Sure, every pitcher has a bad start once in a while; but when a bad start becomes one of the worst over a decade-plus career, I think it’s fair to say that it’s worth a second look.
To be fair to Chad Gaudin, he really hasn’t had a whole lot of experience as a starting pitcher over the last few years, so to compare his latest implosion to his worst starts from years gone by might not say very much. In fact, the eight starts that he’s made for the San Francisco Giants in 2013 are his first since 2009, so you might even say that he could be cut a little bit of slack here.
But of course, as the defending World Series champs know, slack just isn’t something they can afford these days, and especially not when it comes to the starting rotation.
Besides, it’s not just the fact that the Gaudin allowed six runs on seven hits through 3.2 innings in a 19 game score start that should have them the most concerned. Getting smashed by the hard-hitting Cincinnati Reds is one thing, but to help them out with five free passes? Now that’s the sort of thing that would even get pitchers with all-world stuff in trouble — and the Giants righty is definitely not one of those.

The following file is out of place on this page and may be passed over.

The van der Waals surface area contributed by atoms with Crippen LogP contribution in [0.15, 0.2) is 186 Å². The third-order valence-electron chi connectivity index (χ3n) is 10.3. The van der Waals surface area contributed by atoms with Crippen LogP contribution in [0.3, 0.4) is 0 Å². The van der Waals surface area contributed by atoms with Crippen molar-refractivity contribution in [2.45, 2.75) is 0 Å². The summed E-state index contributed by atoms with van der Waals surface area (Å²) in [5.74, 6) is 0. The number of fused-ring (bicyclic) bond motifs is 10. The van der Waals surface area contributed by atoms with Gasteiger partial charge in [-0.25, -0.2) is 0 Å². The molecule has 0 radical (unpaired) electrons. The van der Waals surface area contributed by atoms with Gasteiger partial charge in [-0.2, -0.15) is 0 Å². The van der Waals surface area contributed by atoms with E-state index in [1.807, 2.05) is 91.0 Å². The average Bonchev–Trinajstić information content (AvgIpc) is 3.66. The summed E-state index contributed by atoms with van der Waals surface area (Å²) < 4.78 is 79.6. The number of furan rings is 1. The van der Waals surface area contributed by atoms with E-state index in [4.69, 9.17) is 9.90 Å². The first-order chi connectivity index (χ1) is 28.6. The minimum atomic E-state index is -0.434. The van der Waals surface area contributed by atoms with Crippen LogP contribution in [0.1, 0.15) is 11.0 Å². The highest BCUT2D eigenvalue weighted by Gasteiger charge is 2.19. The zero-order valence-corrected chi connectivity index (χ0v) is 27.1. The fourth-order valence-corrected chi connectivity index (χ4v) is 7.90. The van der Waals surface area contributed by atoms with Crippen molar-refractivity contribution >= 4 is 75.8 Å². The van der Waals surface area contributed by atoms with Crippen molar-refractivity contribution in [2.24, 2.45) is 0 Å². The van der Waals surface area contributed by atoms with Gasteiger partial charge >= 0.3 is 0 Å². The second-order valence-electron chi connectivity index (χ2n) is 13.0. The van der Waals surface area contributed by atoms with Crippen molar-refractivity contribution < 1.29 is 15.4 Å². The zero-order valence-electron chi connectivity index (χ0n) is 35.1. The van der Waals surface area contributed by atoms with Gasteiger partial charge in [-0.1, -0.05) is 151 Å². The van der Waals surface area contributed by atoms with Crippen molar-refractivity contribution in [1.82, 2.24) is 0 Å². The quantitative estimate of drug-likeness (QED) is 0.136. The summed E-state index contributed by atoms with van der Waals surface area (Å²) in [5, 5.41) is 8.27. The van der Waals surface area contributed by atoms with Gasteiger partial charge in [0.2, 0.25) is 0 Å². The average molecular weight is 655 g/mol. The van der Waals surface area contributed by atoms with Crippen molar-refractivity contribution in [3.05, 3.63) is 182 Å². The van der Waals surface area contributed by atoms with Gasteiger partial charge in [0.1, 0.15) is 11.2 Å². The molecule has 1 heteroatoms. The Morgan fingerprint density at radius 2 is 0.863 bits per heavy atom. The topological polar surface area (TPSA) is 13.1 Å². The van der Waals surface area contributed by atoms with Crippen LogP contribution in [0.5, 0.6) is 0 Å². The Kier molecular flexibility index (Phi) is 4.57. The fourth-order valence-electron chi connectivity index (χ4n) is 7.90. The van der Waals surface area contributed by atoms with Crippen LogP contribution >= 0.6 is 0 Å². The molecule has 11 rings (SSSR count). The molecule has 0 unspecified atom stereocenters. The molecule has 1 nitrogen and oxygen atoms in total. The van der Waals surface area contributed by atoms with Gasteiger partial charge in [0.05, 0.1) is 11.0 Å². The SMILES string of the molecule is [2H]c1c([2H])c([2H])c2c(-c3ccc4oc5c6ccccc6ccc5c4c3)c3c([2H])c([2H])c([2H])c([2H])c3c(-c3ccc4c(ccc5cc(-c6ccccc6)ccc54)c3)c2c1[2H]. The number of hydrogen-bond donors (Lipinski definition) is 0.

What’s worse is that this is not the first time San Francisco has seen this from the 30-year-old either … from this month, that is.
After allowing just four walks over 21.1 innings during his first four starts this season, Gaudin has quickly fallen off the wagon, and has now walked four or more batters in two of his last three starts. Though it is worth mentioning that he is still able to dominate, as evidenced by his seven-inning, three-hit scoreless gem (in which he walked none) on July 19, that still gives him 10 walks over 22.2 innings.
If you were doing the math, that’s to say that his excellent 1.69 BB/9 rate has now spiraled to 3.97 in July.
And considering that it’s very unlikely that the righty will be striking out more than nine batters per nine innings going forward … well, let’s just say that the Giants had better hope that the walks are isolated lapses in control too, just like the six-run outing (that, by the way, represents a four-year high).
Because if the old Gaudin — you know, the one who has a 4.09 BB/9 over his career — is going to emerge, his shelf life as a starter for the Giants is going to be very limited even after his initial success.